F (Festivities)

There are six most popular Crimean Tatar festivities. Jyl Hecesi (or New Year). Crimean Muslims celebrate it on December 22, on the day of the winter solstice. It marks the coming of winter. It is a family holiday that bears no complicated rituals. Navrez is the day of farmers, celebrated on March 20 or 21 (spring equinox). It marks the beginning of spring, the first day of a new year as well as the start of a new agricultural season. Hıdırlez is a holiday marked on the first week of May when the first spike of grain appears in the field. Festivities praise labor and social activities. Derviza is observed during the autumn equinox, on September 22. The celebration is held near a sacred place. An animal (a ram in Crimea) is usually sacrificed. Eid al-Fitr starts right when Ramadan is over. Following the festive namaz (Salah) Crimean Tatars give out alms to those suffering, to poor, orphans, homeless and single elderly. It is the day to ask each other for forgiveness, the time for all who have quarreled to make peace. Four days ahead of the holiday Crimean Tatars start the cleaning. Men visit and tidy up the graves of their relatives. Women clean houses and cook up festive dishes. It is traditional to buy new shoes and clothes for children as well as candies. It is also considered a must to treat the dog with the delicious dishes cooked. Eid al-Adha is one of the main Muslim holidays. It is marked for three days.

G (Giray dynasty)

Sahin Giray

The dynasty of Crimean Khans of the XV-XVIII centuries and a side branch of the Tatar family of Genghisids. In 1449, the founder of the dynasty Haci I Giray made use of the Golden Horde’s decline to announce the independence of the Crimean Khanate. In 1475, the son of Haci I Giray Khan Mengli I Giray had to accept the status of a vassal of an Ottoman sultan. In the beginning of the war for Ukrainian national liberation of 1648-1657 Khan Islam III Giray allied with the Ukrainian Hetman Bohdan Khmelnitsky. He though betrayed his allies during the Battle of Zboriv in 1649, Battle of Berestechko in 1651 and Battle of Zhvanets in 1653 not to let the Ukrainian army win in these key combat episodes. After Crimea was seized by the Russian Empire in 1783, the last Crimean Khan Sahin Giray had to abdicate and leave for Turkey.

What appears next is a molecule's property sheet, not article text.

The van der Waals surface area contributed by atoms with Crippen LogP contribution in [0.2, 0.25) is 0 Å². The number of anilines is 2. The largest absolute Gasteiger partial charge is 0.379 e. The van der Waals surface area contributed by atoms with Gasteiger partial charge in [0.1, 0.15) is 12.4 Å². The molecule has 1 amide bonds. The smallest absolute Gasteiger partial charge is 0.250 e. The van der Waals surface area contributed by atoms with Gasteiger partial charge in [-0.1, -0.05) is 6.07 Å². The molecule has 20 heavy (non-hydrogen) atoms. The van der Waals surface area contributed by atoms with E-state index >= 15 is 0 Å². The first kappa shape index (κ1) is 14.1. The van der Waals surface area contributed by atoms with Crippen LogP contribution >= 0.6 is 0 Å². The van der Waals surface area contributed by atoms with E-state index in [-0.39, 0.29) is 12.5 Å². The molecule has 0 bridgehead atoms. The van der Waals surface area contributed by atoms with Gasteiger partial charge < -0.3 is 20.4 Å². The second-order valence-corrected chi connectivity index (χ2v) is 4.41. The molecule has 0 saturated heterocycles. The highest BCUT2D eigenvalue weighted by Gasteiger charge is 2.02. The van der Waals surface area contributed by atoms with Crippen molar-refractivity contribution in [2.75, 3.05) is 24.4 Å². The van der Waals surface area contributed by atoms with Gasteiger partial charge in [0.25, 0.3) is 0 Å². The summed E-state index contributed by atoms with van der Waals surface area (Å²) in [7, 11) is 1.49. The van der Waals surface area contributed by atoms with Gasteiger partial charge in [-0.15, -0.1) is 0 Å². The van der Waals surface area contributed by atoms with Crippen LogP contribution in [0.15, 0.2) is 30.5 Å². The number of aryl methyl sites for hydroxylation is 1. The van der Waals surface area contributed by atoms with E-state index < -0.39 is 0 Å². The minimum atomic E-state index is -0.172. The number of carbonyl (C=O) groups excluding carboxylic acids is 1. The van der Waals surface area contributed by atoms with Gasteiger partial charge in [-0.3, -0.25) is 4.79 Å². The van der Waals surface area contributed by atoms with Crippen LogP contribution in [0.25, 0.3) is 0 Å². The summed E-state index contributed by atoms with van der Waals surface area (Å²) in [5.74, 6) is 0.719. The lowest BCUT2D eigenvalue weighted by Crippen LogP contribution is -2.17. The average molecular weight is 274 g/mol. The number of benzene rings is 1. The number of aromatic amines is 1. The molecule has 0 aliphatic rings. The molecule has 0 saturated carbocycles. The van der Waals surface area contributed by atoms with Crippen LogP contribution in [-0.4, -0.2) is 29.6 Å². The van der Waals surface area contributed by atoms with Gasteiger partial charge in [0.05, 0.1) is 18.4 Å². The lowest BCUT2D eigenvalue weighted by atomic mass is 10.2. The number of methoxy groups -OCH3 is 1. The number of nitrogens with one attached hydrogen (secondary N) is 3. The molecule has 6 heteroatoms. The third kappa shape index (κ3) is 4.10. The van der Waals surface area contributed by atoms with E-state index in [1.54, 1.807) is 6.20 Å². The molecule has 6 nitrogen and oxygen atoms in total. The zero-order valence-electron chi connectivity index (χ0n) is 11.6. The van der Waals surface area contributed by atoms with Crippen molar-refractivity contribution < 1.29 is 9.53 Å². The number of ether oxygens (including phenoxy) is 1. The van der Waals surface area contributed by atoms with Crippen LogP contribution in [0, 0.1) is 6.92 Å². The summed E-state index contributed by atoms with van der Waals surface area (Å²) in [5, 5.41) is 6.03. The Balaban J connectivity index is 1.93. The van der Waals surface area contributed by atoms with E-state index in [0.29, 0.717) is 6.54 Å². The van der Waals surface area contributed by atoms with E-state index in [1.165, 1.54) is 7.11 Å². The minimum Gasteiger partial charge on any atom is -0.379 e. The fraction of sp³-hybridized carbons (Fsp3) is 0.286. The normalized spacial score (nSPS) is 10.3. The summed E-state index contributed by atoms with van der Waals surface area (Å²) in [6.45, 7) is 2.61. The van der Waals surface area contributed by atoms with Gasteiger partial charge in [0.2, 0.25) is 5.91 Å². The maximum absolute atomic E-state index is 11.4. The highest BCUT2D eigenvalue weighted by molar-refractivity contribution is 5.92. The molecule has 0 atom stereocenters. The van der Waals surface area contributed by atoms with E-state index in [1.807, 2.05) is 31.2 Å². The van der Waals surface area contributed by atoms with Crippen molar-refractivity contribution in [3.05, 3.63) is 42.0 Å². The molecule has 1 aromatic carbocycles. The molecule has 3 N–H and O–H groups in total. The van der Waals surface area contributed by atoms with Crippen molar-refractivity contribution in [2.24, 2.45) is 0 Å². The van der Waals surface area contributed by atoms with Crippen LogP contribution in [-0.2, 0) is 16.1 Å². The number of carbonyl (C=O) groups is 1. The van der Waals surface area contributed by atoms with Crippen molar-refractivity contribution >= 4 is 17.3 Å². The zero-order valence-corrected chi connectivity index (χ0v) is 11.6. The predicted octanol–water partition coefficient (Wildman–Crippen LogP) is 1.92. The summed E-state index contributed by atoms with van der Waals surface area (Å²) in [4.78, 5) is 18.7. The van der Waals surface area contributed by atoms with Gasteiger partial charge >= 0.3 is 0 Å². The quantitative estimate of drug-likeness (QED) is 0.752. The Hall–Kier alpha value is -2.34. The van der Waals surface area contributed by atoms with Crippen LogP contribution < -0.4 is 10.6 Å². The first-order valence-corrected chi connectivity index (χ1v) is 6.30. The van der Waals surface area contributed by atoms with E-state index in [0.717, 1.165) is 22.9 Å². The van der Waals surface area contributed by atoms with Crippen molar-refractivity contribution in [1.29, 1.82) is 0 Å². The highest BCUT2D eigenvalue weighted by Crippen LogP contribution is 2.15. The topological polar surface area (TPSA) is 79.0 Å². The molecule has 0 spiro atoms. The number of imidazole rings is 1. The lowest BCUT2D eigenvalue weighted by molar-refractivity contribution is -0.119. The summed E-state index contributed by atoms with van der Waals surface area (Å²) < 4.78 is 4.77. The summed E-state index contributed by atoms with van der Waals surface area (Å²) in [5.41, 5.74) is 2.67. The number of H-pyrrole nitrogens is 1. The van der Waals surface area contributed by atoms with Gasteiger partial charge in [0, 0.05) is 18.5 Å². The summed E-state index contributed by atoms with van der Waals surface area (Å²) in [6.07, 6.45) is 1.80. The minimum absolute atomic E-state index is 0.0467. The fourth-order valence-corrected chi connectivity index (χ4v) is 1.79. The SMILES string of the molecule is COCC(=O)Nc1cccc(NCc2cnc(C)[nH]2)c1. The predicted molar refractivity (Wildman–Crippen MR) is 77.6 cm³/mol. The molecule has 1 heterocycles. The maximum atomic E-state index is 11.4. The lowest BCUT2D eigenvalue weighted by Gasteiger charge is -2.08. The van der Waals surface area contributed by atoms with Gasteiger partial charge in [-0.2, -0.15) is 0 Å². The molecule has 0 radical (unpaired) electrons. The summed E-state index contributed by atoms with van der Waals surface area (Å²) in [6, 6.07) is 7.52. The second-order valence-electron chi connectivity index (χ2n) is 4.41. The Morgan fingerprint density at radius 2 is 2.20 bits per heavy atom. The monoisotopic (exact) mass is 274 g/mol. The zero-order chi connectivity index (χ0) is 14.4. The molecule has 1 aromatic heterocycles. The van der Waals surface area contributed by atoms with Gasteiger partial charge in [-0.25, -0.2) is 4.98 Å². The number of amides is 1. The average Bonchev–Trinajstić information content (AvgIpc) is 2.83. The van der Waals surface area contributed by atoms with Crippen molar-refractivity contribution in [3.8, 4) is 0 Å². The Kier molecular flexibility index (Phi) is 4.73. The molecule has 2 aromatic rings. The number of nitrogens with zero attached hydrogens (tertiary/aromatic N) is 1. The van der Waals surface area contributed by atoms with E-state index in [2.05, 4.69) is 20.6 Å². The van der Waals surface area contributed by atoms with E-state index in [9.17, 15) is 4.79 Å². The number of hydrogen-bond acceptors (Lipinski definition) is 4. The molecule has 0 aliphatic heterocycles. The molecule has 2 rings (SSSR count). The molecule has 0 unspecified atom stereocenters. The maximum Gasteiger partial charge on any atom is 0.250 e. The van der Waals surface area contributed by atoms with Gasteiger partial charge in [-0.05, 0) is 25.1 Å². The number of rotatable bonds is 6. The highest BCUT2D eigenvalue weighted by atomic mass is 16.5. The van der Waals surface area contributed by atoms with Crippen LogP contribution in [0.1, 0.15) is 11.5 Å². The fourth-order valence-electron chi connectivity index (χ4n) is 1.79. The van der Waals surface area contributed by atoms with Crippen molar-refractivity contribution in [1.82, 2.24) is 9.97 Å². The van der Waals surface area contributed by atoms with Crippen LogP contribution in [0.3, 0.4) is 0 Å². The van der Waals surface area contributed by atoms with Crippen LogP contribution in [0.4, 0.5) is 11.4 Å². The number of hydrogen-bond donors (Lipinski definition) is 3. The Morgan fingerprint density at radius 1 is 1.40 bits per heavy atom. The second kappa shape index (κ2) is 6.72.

H (Hymn, or anthem)

On June 30, 1991, Qurultay (see the description below) adopted the official anthem of the Crimean Tatars, the Qırımtatar milliy gimni. The song chosen was “Ant etkenmen” (I’ve pledged) written by Noman Çelebicihan. There is also another song that the Crimean Tatars consider to be their second anthem. In 1960, some Tatars were granted exclusive right to return back to Crimea after the deportation of 1944. Among them were Fatma Khalilova and Shukry Osmanov who wrote and sang the song “Ey Güzel Qırım” (My lovely Crimea). The song became unofficial anthem of all the Crimean Tatars who dreamt about returning to their native land.

I (Enver İzmaylov)